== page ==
If he doesn’t need to use the pass, I will post it for sale on Craigslist. It will expire before we go anywhere and I’m pretty sure I can get at least $10-$20 for it. Some of the United Lounges are fantastic (eg. Toronto) with free food and booze. It should be easy to sell.
I caved in and subscribed to Amazon Prime last month. Such an extravagance ($99) and highly unusual for me. However, I figured I could try it for a year and cancel if I didn’t think it was worth the cost. Since I pretty much never pay shipping costs, I’ve always had to group my purchases so that I hit the $35 level. With Prime, I don’t have to do this. The two day shipping has come in handy these past few weeks. I ordered a book that arrived in time for my friend’s birthday and some items that will arrive (just) in time for two family birthdays.
I’m expecting our daughter to use it, too. She routinely pays shipping fees.
I know I’ll use it around Christmas, too. Prices are often cheaper on Amazon than I can get elsewhere. And I often don’t have to pay sales tax. It’s unlikely I’ll save $99 – but I might find the convenience worth it.
Time will tell.
I made soup for an annual soup party last weekend. So much fun. My soup didn’t win a prize, unfortunately, but I liked it enough to want to add it to my list of winter recipes. It was easy to make and pretty low carb (assuming you don’t eat the rice). The biggest issue with it was cutting up the chicken. I used a Costco rotisserie chicken and getting the meat off the carcass and cutting it up did a number on my arthritis.
I get Costco chickens pretty frequently, as they make a cheap and easy basis for a meal when I don’t have something else planned. We never finish one and Jay uses the remains to take for lunch. I think I will try to remember to set aside a part of each chicken, cutting it up and freezing it. After a month or so, I should have enough to make my Thai Chicken Soup!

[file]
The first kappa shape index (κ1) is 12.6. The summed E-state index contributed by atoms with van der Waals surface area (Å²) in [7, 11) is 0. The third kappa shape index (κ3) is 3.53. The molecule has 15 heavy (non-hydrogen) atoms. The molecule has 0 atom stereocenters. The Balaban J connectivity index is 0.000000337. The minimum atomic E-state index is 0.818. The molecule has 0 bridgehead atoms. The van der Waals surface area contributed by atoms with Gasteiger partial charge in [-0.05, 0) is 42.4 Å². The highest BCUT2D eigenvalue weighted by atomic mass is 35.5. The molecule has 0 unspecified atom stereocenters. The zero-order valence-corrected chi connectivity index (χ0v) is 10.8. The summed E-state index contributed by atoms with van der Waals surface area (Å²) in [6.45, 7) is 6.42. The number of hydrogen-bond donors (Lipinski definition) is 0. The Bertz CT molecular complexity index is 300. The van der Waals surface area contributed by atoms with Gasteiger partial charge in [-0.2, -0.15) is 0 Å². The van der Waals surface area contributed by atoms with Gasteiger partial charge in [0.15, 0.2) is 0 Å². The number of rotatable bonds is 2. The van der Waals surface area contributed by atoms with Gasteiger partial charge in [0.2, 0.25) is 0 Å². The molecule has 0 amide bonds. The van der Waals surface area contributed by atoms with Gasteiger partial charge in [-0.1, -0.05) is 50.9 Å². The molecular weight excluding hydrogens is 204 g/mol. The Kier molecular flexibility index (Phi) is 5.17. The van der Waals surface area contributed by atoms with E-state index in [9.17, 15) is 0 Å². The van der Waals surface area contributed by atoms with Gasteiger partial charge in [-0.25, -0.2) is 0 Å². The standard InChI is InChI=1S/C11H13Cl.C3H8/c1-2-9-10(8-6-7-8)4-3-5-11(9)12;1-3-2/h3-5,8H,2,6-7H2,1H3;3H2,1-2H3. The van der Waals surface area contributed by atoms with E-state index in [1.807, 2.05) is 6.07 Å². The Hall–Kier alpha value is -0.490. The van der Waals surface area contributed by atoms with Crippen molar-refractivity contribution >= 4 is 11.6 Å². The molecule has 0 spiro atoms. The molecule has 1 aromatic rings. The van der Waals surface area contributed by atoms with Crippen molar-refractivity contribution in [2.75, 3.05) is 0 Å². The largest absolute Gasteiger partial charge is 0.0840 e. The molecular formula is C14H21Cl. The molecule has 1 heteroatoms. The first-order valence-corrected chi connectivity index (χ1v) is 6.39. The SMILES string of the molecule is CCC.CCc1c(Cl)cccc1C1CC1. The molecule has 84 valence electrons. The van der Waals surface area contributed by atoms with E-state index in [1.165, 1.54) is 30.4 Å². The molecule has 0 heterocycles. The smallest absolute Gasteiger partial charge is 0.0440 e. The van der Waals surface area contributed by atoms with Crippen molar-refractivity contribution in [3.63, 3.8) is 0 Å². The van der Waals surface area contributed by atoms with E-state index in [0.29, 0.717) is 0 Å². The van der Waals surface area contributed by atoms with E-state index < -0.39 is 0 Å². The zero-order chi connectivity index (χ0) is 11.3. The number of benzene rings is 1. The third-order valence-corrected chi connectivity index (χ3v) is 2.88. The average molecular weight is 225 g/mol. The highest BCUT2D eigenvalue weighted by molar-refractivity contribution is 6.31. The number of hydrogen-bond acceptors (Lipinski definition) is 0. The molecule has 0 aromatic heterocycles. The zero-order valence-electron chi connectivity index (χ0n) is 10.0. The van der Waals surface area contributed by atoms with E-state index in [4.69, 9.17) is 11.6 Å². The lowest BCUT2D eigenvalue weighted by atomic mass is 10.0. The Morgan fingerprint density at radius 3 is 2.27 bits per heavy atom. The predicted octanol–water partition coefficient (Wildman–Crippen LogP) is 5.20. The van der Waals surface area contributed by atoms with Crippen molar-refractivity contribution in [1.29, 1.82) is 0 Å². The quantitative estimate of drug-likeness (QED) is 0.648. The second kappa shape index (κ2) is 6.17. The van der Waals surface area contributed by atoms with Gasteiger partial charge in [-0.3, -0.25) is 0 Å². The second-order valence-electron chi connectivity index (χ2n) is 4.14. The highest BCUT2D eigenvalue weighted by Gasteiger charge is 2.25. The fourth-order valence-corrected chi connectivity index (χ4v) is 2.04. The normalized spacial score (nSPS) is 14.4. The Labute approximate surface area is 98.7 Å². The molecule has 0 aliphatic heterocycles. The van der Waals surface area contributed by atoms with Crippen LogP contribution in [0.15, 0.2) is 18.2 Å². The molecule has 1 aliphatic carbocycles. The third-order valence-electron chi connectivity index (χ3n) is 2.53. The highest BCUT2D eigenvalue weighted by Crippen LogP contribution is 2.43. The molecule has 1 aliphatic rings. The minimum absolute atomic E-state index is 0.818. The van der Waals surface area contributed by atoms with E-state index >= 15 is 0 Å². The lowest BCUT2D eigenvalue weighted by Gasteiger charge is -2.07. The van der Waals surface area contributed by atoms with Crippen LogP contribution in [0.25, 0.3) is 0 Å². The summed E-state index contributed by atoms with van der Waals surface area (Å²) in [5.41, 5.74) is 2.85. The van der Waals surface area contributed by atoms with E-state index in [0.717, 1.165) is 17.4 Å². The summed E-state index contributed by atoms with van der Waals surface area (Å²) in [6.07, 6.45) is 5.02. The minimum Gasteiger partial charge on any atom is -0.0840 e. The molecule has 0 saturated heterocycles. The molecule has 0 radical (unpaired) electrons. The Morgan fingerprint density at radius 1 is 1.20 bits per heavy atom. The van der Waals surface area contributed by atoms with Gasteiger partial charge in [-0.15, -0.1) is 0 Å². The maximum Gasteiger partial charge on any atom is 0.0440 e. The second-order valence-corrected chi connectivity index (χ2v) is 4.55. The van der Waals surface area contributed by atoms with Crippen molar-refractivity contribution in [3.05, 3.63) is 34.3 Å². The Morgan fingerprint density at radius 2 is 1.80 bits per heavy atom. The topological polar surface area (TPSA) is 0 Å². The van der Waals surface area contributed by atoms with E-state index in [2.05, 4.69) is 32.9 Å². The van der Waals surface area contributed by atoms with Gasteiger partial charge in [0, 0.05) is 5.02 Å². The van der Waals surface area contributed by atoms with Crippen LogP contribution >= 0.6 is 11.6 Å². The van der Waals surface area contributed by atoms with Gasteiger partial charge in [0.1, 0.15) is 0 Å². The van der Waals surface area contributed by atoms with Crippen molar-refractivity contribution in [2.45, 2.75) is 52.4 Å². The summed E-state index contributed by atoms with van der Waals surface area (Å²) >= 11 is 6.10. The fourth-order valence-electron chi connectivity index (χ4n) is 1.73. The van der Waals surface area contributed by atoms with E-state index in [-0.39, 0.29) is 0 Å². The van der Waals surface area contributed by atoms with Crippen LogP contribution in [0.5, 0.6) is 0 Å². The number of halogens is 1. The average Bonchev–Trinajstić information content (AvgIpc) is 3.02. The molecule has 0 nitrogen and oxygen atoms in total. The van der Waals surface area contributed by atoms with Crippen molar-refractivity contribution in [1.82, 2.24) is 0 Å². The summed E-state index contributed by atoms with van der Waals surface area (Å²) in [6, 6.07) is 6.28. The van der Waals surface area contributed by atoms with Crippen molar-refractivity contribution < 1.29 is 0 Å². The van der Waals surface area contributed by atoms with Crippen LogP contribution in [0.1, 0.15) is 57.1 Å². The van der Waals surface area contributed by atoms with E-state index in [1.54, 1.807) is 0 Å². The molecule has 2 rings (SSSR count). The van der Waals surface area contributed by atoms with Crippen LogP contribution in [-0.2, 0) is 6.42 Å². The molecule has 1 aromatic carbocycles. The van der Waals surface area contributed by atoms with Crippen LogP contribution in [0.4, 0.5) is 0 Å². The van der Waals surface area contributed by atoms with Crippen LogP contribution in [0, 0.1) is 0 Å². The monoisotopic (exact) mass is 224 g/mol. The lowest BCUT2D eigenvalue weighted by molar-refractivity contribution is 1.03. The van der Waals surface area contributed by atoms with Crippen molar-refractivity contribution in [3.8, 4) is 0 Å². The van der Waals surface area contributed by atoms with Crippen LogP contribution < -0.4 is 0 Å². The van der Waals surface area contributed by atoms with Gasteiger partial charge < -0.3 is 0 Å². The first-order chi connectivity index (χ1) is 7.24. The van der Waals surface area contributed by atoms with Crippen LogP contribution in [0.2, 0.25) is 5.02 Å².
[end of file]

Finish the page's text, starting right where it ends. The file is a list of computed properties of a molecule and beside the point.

Here’s the recipe:
Slow Cooker Thai Chicken Soup
4 tablespoons red curry paste
2 12 ounce cans of coconut milk
2 cups chicken stock
2 tablespoons brown sugar
4 tablespoons peanut butter
1 1/2 pounds chicken breasts, cut into 1 1/2 inch pieces
2 red bell peppers, seeded and sliced into 1/4 inch slices
2 onions, thinly sliced
1 heaping tablespoon fresh ginger, minced
1 cup frozen peas, thawed (optional)
1 tablespoon lime juice
cilantro for garnish
cooked white rice
- Mix the curry paste, coconut milk, chicken stock, brown sugar and peanut butter in a 4-1/2 to 6-quart slow-cooker bowl. Place the chicken breast, red bell pepper, onion and ginger in the slow cooker, cover and cook on medium-high for 2-4 hours (depends on your slow cooker, my crock pot is old and hot!).
- Add in the peas and cook for 1/2 hour longer. Stir in lime juice and serve with cilantro and white rice.
I was at Rite Aid last month filling as many prescriptions as possible. They had a sign offering free flu shots. I usually get one while I’m at my doctor for a visit. But I don’t have any visits scheduled and I don’t know if I can just go in and get a free flu shot without having an appointment. I probably can, but it would be more work than just getting one right then and there at Rite Aid. So I got my flu shot.